Karen Thickstun, NCTM, teaches piano pedagogy at Butler University, where she also directs the Butler Community Arts School and Butler Piano Camps, and advises the Butler MTNA Collegiate Chapter. She maintains an independent studio in Nashville, Indiana. Thickstun holds a bachelor’s degree in piano performance/economics from Duke University, a master’s degree in business administration from the University of Virginia and a master’s degree in piano pedagogy from Butler University.
Thickstun served as East Central Division director and on the MTNA Board of Directors from 2008–2010 and chaired the Local Associations Forum. She has served on the MTNA nominating committee, standing rules committee, Local Association of the Year committee and affiliate grants committee as chair. She is completing a two-year term as MTNA secretary-treasurer.
Thickstun authors a tri-annual column, “It’s All Your Business,” for American Music Teacher. She has presented multiple business-related sessions at MTNA National Conferences and other state and national conferences.
Thickstun has been active in the Indiana MTA as president, trustee, trustees’ chair, newsletter editor, syllabus chair, conference chair, commissioning chair, arts advocacy chair and currently is bylaws revision chair. She received the 2002 Distinguished Service Award and the 2008 Teacher of the Year award.
As founding director of the Butler Community Arts School, Thickstun provides leadership and vision. Serving 1,700 children through private lessons, group classes and camps, instruction is provided by more than 100 Butler University students that she mentors in professional teaching practices.
Working with after-school programs, community centers and United Way agencies, Thickstun has developed a network of community partners to provide access to the arts for inner-city youth. To fund outreach classes and provide need-based scholarships, she has written and received grants for more than $100,000 annually for the past five years.
“I believe everyone should have the opportunity to experience the arts in meaningful ways. MTNA programs and services provide essential leadership as we all ‘work for a more musical tomorrow.’ MTNA is integral to the music profession—enlightening and challenging its members, as well as students, colleagues and communities. MTNA has played a vital role in my own professional development. I pledge to bring my passion, integrity and work ethic to the position of MTNA vice president. I am honored to be nominated and will strive to maintain high quality programs and develop new ideas that engage and transform,” she says.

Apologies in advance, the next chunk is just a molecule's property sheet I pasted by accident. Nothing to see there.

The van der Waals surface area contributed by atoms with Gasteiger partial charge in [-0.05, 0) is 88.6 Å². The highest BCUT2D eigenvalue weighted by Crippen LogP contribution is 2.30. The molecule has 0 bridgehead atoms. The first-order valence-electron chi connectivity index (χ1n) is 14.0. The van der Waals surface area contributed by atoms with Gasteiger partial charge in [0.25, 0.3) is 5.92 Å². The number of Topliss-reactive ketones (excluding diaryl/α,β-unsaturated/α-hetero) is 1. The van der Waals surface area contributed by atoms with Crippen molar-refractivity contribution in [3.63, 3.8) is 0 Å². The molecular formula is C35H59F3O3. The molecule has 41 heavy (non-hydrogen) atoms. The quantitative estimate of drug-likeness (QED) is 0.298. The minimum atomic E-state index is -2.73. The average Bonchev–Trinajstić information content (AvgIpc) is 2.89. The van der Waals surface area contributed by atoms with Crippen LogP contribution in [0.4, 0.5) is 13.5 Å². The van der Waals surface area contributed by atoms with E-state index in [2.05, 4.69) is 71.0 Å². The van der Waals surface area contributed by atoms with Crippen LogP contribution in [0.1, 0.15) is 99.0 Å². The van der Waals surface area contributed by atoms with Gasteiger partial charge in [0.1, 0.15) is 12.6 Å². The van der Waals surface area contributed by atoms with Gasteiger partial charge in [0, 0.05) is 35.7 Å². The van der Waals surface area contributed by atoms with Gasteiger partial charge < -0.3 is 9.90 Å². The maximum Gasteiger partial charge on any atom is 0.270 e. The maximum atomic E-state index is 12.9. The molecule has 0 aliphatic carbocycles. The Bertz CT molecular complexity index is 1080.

Martha Thomas, NCTM, is professor of piano and associate director for academic programs at the University of Georgia’s Hugh Hodgson School of Music. An active performer and clinician, she has given concerts and presentations in the United States, Canada, Australia, Europe and Kenya. Conference appearances include MTNA, College Music Society, American Liszt Society, Australasian Piano Pedagogy Conference and the World Piano Conference. Thomas is featured on eight recordings on the ACA Digital, Centaur and Albany labels, and her most recent recording, Max Reger: The Forgotten Romantic, was released in 2013. A native Texan, Thomas holds degrees through the doctorate from the Universities of Texas (BM and DMA) and Wisconsin (MM).
Thomas began her collegiate teaching career at the University of Wisconsin-Stevens Point and was introduced to MTNA by Carol Winborne, an active WMTA member. Inspired by the WMTA leadership, especially President Joyce Grill, Thomas became one of the enthusiastic founding members of the Stevens Point Area MTA, a local association still in existence today, and she served as its first president.
Upon joining the University of Georgia faculty, Thomas immediately became active in her local and state associations. She served as Athens MTA President, and then served as chair of the Finance/Advisory Committee, vice president of MTNA Competitions, vice president of Conference Program and Georgia MTA Senior Competitions coordinator. As co-faculty advisor for UGA’s MTNA Collegiate Chapter, Thomas strongly encourages her students to become active in MTNA, and many of them are now assuming leadership roles at the local and state levels. In 2012, she was extremely honored to receive the GMTA “Teacher of the Year” Award.
Thomas’s national MTNA work includes Board of Directors, Southern Division director, Membership Committee and chair of the College Faculty Forum. In addition, she was elected chair of the State Presidents Advisory Council while serving as GMTA president.
“I am an ardent supporter of MTNA and firmly believe that this organization is our greatest professional resource as educators and musicians. MTNA has provided me with numerous opportunities for educational growth, networking, and leadership training, and many of my most wonderful friendships and strongest professional associations have been formed through MTNA. I am honored to be nominated for vice president and welcome the challenge of working in a visionary manner so that the present-day MTNA can develop and grow to meet the needs of our future members,” she says.